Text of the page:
Jeremiah: Prophet Of Judgment Followed By Blessing

Part XXXVIII: Call To Repentance Surrounding Jerusalem's City Gates

(Jeremiah 17:19-27)


I.                 Introduction

A.    God chose to present descriptive illustrations to sharpen His message to Judah that she needed to repent.

B.     One such descriptive illustration involved Jerusalem's city gates, and we view it for our instruction as follows:

II.              Call To Repentance Surrounding Jerusalem's City Gates, Jeremiah 17:19-27.

A.    The city gates were not only the entrances and exits to a walled city that helped make it secure, but they "were the civic centers" used "for many public purposes in the economy of the state," Z. P. E. B., v. Two, p. 655.

B.     God then chose to illustrate Judah's need to repent regarding her activities involving Jerusalem's city gates, showing how repentance was needed to affect all the civic and public realms of import related to the gates:

1.      Jeremiah was to give a message on the use of the city gates related to keeping the Sabbath, Jer. 17:19-23:

                             a.         The Lord directed His prophet Jeremiah to go and stand in the gate by which Judah's kings and people went in and out of the city, and to do so in all of Jerusalem's city gates, Jeremiah 17:19.  The message he was about to give there obviously would affect all the people of Judah who used the gates, be they upper or lower class, king or servant, rich or poor, essentially affecting all of Judah's society.

                            b.         In each gate, Jeremiah was to tell all the kings and people who used the gate to avoid violating the Sabbath Law restriction against carrying a burden through the gate on the Sabbath Day, Jer. 17:20-21.

                             c.         Jeremiah was to direct the people to avoid even carrying burdens out of their houses or to do any work, but to keep the Sabbath Day holy as God had directed their forefathers, Jeremiah 17:22.

                            d.         The fathers had not obeyed the Lord, but rebelled that they might not receive His instruction, Jer. 17:23.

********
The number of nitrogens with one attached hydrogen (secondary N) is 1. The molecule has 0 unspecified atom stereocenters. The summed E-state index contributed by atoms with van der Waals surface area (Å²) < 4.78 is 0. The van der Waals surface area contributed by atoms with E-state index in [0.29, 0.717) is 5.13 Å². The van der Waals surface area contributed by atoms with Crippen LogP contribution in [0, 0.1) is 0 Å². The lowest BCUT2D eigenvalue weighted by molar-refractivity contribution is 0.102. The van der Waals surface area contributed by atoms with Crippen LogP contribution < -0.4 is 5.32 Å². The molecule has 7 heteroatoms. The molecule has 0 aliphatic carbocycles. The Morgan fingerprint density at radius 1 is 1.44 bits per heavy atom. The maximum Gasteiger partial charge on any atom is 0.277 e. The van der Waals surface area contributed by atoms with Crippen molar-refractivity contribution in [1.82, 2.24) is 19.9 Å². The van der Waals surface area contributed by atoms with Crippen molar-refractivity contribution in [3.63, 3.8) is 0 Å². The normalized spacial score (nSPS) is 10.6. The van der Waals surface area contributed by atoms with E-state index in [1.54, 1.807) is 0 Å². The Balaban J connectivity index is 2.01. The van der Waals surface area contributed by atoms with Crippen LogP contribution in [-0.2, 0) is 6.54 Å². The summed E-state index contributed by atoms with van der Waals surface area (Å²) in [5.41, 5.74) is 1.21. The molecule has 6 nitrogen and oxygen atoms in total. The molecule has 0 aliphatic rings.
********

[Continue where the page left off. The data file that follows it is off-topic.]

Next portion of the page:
2.      If Judah's kings and people heeded the Sabbath Day relative to their use of the city gates, the Lord would use those gates as a focal point of His extensive blessing to all of Judah's society, Jeremiah 17:24-26:

                             a.         Were the people and kings of Judah to heed the Lord in contrast to their forefather's rebelliousness, keeping the Sabbath Day holy by bringing no burden through the city gates, God would cause kings and princes to enter those gates and sit on the Davidic throne, men riding in chariots and on horses with their officials and the men of Judah in pomp, wealth and national strength, Jeremiah 17:24-25a.

                            b.         In addition, the city of Jerusalem would be inhabited forever, meaning there would be no Gentile invading force that would destroy and take Jerusalem's inhabitants captive, Jeremiah 17:25b.

                             c.         Also, people of Judah would come through Jerusalem's gates from the outlying regions, people from the tribe of Benjamin to the north, from the foothills to the west and from the hill country and Negeb wilderness region to the south "bringing burnt offerings, sacrifices, grain offerings, incense and thank offerings to the temple of the Lord," Jer. 17:26 NIV.  The existence of such bountiful offerings coming from every direction around Jerusalem and entering the city gates would indicate peace and prosperity for the whole nation due to God's blessing in accord with the Mosaic Covenant of Deuteronomy 28:1-14.

3.      However, if the people and kings of Judah chose not to listen to the Lord as had their stubborn, rebellious forefathers in choosing not to observe the Sabbath Day restriction, God would kindle a fire in those gates, a fire that would destroy the palaces of Jerusalem, indicating the fall of the king and thus of the kingdom with all of its people due to an invasion by a Gentile nation, a fire that would not be quenched in a prolonged national discipline, Jeremiah 17:27.


Lesson: Using the city gates, the focal point of Jerusalem's and thus the nation's civic and economic life, Jeremiah proclaimed Judah's need to observe the Sabbath Day, not carrying burdens through the gates on that day, that God might bless the nation by having bounty pass through those gates.  However, were the people and kings to rebel against the Lord in violating the Sabbath, God would punish them by starting a fire in the city gates that would spread to consume even the royal places, a symbol of national invasion and captivity in divine punishment.


Application: (1) May we obey God not only in our Church-related functions, but also in our civic and economic realms of life that we might enjoy the Lord's blessing and not face His discipline.  (2) Since the Sabbath Day rest was designed to testify to the pagan world God's grace Who gave His people rest versus paganism's harsh false deities who enslaved people on the seventh day (Bruce K. Waltke, Creation and Chaos, 1974, p. 65), may we avoid living by unbiblical, false, harsh, man-made rules and live by God's grace, heeding His Word in the Spirit's power.